What happens when the very people responsible for protecting and enhancing your brand on social media go rogue? RadioShack found out the hard way.



The F-bomb is strewn liberally through the following post. This swearing appears to be the result of a Radio Shack (ex)employee who retains control of the company's Facebook business account.

What happens when the very people responsible for protecting and enhancing your brand on social media go rogue? When, like fledgling Lex Luthor's, they use their online powers to turn against you?

RadioShack learned the answer to these questions recently when the US electrical and electronics retailer management made the decision to close one of its branches in Reynoldsburg, Ohio.

"We closed. Fuck all of you" ran one post on a Facebook page claiming to be that of the Reynoldsburg shop. Perhaps in response to a request by management to let customers know the branch was closing.

The candid Facebook message has been shared 26.3k times. It’s been liked 32k times and attracted 6.3k comments.

This post was followed up the following day with: "Always hated you prick customers anyway" which earned 10k likes, 6k shares and almost 2k comments.

It wasn't just customers who came under fire. The Radio Shack management were also firmly within the crosshairs of the Facebook warrior. "The management kept telling me there would be a "bonus" if I stayed till the end. Havent [sic] seen that money. What's up? Fucking liars!"

Accusations of price fixing followed shortly afterwards: "1 week before they told me the store was closing, they has [sic] us jack up ALL the prices before 'discounting' them. Is that legal?"

The Facebook page's profile image was updated. The encircled letter R of the RadioShack logo being joined by the letters I and P to make RIP.

The cover photo, was changed, too, altered to a night time photograph of the store front with several letters of RadioShack being blackened out to reveal the word: 'adios'.

Some thought the Facebook posts were a joke. One reader, Gregory Giagnocavo, asked the page's administrator: “Did you actually send an FU message? It’s been posted around on fb [sic].” A question which garnered the terse response: “Fuck you” under the hashtag #fuckyou.

Closing down branches

​In early March, RadioShack filed for bankruptcy for the second time in as many years. Like many predominantly bricks-and-mortar enterprises the electrical and electronics retailer has struggled to keep up with the shift into a largely online, price-sensitive marketplace.

RadioShack announced in mid-March that its Reynoldsburg, outlet would be one of the 552 stores to close.

Fake Facebook page?

It is possible that the Facebook trolling of RadioShack is an elaborate hoax:

  • The Facebook page was only created in early April - after redundancies were announced
  • Only a few posts were uploaded before the outbursts
  • The Reynoldsburg account isn't verified on Facebook

​Whether the account is real or fake is irrelevant. The company-negative posts have generated tens of thousands of online interactions in the form of likes, shares and comments. None of which will have a positive reflection on the company.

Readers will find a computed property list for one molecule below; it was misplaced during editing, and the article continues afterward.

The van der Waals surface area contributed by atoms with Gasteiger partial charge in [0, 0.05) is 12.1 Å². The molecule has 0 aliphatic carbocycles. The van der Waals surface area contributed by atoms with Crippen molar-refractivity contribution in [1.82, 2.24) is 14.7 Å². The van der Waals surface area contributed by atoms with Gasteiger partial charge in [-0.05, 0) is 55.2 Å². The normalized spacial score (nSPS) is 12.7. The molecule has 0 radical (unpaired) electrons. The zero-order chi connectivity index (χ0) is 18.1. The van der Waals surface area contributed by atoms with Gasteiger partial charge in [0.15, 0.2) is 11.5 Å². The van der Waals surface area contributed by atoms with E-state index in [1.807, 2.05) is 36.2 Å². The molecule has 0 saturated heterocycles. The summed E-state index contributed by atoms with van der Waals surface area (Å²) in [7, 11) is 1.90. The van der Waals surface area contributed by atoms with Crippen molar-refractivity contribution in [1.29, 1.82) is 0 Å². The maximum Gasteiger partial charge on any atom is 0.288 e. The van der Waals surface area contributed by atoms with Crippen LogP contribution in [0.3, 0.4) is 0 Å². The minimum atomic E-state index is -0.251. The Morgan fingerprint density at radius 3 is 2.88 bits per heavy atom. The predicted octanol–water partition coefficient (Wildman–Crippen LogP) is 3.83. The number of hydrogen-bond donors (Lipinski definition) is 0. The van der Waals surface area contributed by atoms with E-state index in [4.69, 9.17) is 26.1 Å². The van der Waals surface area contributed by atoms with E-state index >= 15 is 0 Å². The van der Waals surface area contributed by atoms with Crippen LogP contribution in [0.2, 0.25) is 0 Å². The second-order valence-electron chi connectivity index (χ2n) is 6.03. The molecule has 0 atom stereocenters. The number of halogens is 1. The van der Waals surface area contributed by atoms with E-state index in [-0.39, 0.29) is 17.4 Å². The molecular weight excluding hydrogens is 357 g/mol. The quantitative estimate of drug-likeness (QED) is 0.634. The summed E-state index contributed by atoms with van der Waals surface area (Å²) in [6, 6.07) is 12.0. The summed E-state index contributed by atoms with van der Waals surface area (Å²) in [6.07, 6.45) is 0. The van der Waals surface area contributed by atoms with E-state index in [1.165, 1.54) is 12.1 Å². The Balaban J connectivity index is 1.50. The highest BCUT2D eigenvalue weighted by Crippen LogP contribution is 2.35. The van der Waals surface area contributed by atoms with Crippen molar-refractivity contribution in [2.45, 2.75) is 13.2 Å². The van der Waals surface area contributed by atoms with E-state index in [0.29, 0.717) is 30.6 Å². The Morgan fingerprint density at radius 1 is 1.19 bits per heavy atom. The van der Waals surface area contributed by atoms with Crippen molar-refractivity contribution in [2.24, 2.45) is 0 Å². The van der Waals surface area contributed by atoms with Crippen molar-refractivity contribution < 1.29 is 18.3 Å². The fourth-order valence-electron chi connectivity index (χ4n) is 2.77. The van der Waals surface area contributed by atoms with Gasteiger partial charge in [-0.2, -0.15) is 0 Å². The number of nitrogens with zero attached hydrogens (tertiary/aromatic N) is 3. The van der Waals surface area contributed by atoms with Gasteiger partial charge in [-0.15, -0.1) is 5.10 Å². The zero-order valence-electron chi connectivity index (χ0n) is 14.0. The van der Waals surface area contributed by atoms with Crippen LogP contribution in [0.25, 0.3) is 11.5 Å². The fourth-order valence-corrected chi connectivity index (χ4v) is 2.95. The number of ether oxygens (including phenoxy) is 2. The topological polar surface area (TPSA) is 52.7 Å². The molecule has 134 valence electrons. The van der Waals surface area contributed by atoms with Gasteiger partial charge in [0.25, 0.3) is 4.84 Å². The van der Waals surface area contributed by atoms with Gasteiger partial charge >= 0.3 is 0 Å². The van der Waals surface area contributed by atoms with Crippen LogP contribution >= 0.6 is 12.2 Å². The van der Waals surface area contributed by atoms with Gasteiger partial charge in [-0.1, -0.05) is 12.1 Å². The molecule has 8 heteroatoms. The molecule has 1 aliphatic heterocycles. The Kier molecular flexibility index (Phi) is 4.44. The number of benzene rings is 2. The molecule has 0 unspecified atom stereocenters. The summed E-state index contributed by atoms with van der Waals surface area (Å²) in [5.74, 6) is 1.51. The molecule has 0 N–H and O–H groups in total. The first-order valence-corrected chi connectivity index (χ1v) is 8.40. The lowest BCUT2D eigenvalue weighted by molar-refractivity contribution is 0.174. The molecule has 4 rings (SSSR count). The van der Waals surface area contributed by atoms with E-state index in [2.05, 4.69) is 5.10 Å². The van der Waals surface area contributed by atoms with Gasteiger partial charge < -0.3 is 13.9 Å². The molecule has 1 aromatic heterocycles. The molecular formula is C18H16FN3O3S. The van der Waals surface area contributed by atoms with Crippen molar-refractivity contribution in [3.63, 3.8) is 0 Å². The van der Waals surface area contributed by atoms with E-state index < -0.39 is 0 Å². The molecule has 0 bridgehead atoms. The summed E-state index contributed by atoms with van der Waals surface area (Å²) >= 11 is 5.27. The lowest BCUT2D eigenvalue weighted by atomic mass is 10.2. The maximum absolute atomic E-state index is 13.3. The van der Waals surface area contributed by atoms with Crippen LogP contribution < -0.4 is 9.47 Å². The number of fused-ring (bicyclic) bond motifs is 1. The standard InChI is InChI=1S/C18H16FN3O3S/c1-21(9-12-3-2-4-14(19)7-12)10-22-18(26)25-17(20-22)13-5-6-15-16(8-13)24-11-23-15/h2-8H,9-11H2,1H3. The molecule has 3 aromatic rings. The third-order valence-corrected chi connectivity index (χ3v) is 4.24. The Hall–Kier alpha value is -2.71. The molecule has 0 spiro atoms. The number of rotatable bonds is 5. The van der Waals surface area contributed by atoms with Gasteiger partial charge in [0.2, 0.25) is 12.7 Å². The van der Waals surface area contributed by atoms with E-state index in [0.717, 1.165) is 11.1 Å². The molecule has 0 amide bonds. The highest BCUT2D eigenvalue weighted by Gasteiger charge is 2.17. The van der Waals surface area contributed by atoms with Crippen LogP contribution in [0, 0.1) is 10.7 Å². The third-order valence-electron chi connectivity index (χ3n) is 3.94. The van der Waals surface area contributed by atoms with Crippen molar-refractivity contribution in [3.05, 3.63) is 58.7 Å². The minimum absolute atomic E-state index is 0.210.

HMV redundancies tweeted live

RadioShack is not the only firm to be on the receiving end of employees taking over corporate social media platforms. In 2012 disgruntled HMV employees briefly took over the company's official Twitter account to demonstrate their extreme displeasure at being sacked by the UK music retailer.

“We’re tweeting live from HR where we’re all being fired! Exciting!! #hmvXFactorFiring” read the first tweet quickly followed by:

"There are over 60 of us being fired at once! Mass execution, of loyal employees who love the brand. #hmvXFactorFiring."

"Sorry we've been quiet for so long. Under contract, we've been unable to say a word, or - more importantly - tell the truth #hmvXFactorFiring."

These tweets were followed up with:"Just overhead our Marketing Director (he's staying, folks) ask How do I shut down Twitter?#hmvXFactorFiring".

And, once the Marketing Director had finally regained control of the Twitter account he made a social age cardinal error and deleted the offending tweets. By then the damage had been done. The tweets had been seen by many of the company's 62.5k followers. Screenshots were being shared on Reddit. Deleting the tweets is as good as holding your hands up and admitting you have something to hide. 

No business owner wants to lose control of their social media profiles. Here are a few steps to undertake to prevent it from happening - and to limit exposure if it does.

Checklist: reducing risk of employee takeover

No business owner wants to lose control of their social media profiles. Here are a few steps to undertake to prevent it from happening - and to limit exposure if it does.

  • Make sure you hire the right employees in the first place
  • Treat your employees with respect, especially in the eventuality of redundancy
  • Ensure there is a social media policy in place
  • Verify your social media pages
  • Know who has access to your firm's social media accounts - and how to control changing passwords
  • Put a system in place to regular monitor your firm's name, brand names and other key words on social media
  • Be prepared to take swift and public action
  • If you suspect a fake social media page has been set up report it

Scott Guthrie is a professional adviser within the influencer marketing industry. He is an event speaker, university guest lecturer, media commentator on influencer marketing and active blogger. He works with brands, agencies and platforms to achieve meaningful results from influencer marketing. That tells you something about him but it's not giving you a lot of detail, is it? So, read more here.

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